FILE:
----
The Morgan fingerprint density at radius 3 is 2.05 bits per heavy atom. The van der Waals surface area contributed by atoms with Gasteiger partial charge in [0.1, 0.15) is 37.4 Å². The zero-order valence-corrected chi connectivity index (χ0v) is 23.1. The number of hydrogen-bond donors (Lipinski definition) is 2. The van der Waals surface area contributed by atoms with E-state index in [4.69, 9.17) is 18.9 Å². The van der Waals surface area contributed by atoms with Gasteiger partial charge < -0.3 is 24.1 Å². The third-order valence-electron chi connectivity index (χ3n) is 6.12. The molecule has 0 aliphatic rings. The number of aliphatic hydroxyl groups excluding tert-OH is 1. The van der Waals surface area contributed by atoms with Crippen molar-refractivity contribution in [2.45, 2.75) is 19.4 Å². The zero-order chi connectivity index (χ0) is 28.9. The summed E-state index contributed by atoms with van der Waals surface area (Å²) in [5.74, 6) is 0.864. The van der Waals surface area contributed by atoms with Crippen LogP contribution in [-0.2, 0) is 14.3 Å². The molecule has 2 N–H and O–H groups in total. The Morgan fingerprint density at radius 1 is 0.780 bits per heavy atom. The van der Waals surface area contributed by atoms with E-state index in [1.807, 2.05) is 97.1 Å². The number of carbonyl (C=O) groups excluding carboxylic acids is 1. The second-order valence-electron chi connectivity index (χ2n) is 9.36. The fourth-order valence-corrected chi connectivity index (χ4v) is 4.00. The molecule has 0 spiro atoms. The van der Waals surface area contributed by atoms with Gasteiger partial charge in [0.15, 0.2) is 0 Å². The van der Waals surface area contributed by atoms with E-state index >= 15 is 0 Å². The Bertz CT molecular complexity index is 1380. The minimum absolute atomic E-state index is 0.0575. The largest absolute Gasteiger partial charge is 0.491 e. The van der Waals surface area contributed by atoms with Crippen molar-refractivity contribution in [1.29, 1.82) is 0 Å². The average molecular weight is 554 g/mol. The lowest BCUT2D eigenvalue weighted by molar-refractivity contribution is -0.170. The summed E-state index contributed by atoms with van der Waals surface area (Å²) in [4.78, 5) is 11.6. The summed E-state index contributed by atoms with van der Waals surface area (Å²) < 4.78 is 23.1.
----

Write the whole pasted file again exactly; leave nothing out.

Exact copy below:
The Morgan fingerprint density at radius 3 is 2.05 bits per heavy atom. The van der Waals surface area contributed by atoms with Gasteiger partial charge in [0.1, 0.15) is 37.4 Å². The zero-order valence-corrected chi connectivity index (χ0v) is 23.1. The number of hydrogen-bond donors (Lipinski definition) is 2. The van der Waals surface area contributed by atoms with E-state index in [4.69, 9.17) is 18.9 Å². The van der Waals surface area contributed by atoms with Gasteiger partial charge < -0.3 is 24.1 Å². The third-order valence-electron chi connectivity index (χ3n) is 6.12. The molecule has 0 aliphatic rings. The number of aliphatic hydroxyl groups excluding tert-OH is 1. The van der Waals surface area contributed by atoms with Crippen molar-refractivity contribution in [2.45, 2.75) is 19.4 Å². The zero-order chi connectivity index (χ0) is 28.9. The summed E-state index contributed by atoms with van der Waals surface area (Å²) in [5.74, 6) is 0.864. The van der Waals surface area contributed by atoms with Crippen LogP contribution in [-0.2, 0) is 14.3 Å². The molecule has 2 N–H and O–H groups in total. The Morgan fingerprint density at radius 1 is 0.780 bits per heavy atom. The van der Waals surface area contributed by atoms with E-state index in [1.807, 2.05) is 97.1 Å². The number of carbonyl (C=O) groups excluding carboxylic acids is 1. The second-order valence-electron chi connectivity index (χ2n) is 9.36. The fourth-order valence-corrected chi connectivity index (χ4v) is 4.00. The molecule has 0 spiro atoms. The van der Waals surface area contributed by atoms with Gasteiger partial charge in [0.15, 0.2) is 0 Å². The van der Waals surface area contributed by atoms with E-state index >= 15 is 0 Å². The Bertz CT molecular complexity index is 1380. The minimum absolute atomic E-state index is 0.0575. The largest absolute Gasteiger partial charge is 0.491 e. The van der Waals surface area contributed by atoms with Crippen molar-refractivity contribution in [1.29, 1.82) is 0 Å². The average molecular weight is 554 g/mol. The lowest BCUT2D eigenvalue weighted by molar-refractivity contribution is -0.170. The summed E-state index contributed by atoms with van der Waals surface area (Å²) in [4.78, 5) is 11.6. The summed E-state index contributed by atoms with van der Waals surface area (Å²) < 4.78 is 23.1.